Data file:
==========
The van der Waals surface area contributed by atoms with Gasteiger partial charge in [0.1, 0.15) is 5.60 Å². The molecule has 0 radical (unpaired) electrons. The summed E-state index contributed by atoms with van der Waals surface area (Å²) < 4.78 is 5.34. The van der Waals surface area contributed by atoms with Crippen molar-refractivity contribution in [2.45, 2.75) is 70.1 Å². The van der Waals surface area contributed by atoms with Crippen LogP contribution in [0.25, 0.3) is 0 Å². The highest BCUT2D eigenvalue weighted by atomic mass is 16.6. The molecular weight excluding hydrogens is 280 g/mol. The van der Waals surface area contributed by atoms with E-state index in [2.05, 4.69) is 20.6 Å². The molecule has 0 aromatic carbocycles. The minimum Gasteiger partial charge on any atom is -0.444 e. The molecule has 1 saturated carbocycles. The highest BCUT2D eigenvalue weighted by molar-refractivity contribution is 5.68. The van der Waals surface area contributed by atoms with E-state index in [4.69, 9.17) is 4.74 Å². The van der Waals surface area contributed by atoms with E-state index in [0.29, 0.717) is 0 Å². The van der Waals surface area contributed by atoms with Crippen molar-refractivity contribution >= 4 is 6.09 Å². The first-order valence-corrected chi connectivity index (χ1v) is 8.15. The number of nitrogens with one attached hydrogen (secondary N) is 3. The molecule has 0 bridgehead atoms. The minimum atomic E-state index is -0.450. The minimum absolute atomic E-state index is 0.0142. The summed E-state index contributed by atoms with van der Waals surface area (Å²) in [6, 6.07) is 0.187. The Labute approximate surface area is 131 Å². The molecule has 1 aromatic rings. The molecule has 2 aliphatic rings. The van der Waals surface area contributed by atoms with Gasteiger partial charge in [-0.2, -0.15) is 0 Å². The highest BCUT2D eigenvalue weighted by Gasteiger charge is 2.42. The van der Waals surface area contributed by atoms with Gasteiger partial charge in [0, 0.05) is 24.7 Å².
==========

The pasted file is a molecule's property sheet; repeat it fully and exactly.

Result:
The van der Waals surface area contributed by atoms with Gasteiger partial charge in [0.1, 0.15) is 5.60 Å². The molecule has 0 radical (unpaired) electrons. The summed E-state index contributed by atoms with van der Waals surface area (Å²) < 4.78 is 5.34. The van der Waals surface area contributed by atoms with Crippen molar-refractivity contribution in [2.45, 2.75) is 70.1 Å². The van der Waals surface area contributed by atoms with Crippen LogP contribution in [0.25, 0.3) is 0 Å². The highest BCUT2D eigenvalue weighted by atomic mass is 16.6. The molecular weight excluding hydrogens is 280 g/mol. The van der Waals surface area contributed by atoms with E-state index in [2.05, 4.69) is 20.6 Å². The molecule has 0 aromatic carbocycles. The minimum Gasteiger partial charge on any atom is -0.444 e. The molecule has 1 saturated carbocycles. The highest BCUT2D eigenvalue weighted by molar-refractivity contribution is 5.68. The van der Waals surface area contributed by atoms with E-state index in [4.69, 9.17) is 4.74 Å². The van der Waals surface area contributed by atoms with E-state index in [0.29, 0.717) is 0 Å². The van der Waals surface area contributed by atoms with Crippen molar-refractivity contribution >= 4 is 6.09 Å². The first-order valence-corrected chi connectivity index (χ1v) is 8.15. The number of nitrogens with one attached hydrogen (secondary N) is 3. The molecule has 0 bridgehead atoms. The minimum atomic E-state index is -0.450. The minimum absolute atomic E-state index is 0.0142. The summed E-state index contributed by atoms with van der Waals surface area (Å²) in [6, 6.07) is 0.187. The Labute approximate surface area is 131 Å². The molecule has 1 aromatic rings. The molecule has 2 aliphatic rings. The van der Waals surface area contributed by atoms with Gasteiger partial charge in [-0.2, -0.15) is 0 Å². The highest BCUT2D eigenvalue weighted by Gasteiger charge is 2.42. The van der Waals surface area contributed by atoms with Gasteiger partial charge in [0, 0.05) is 24.7 Å².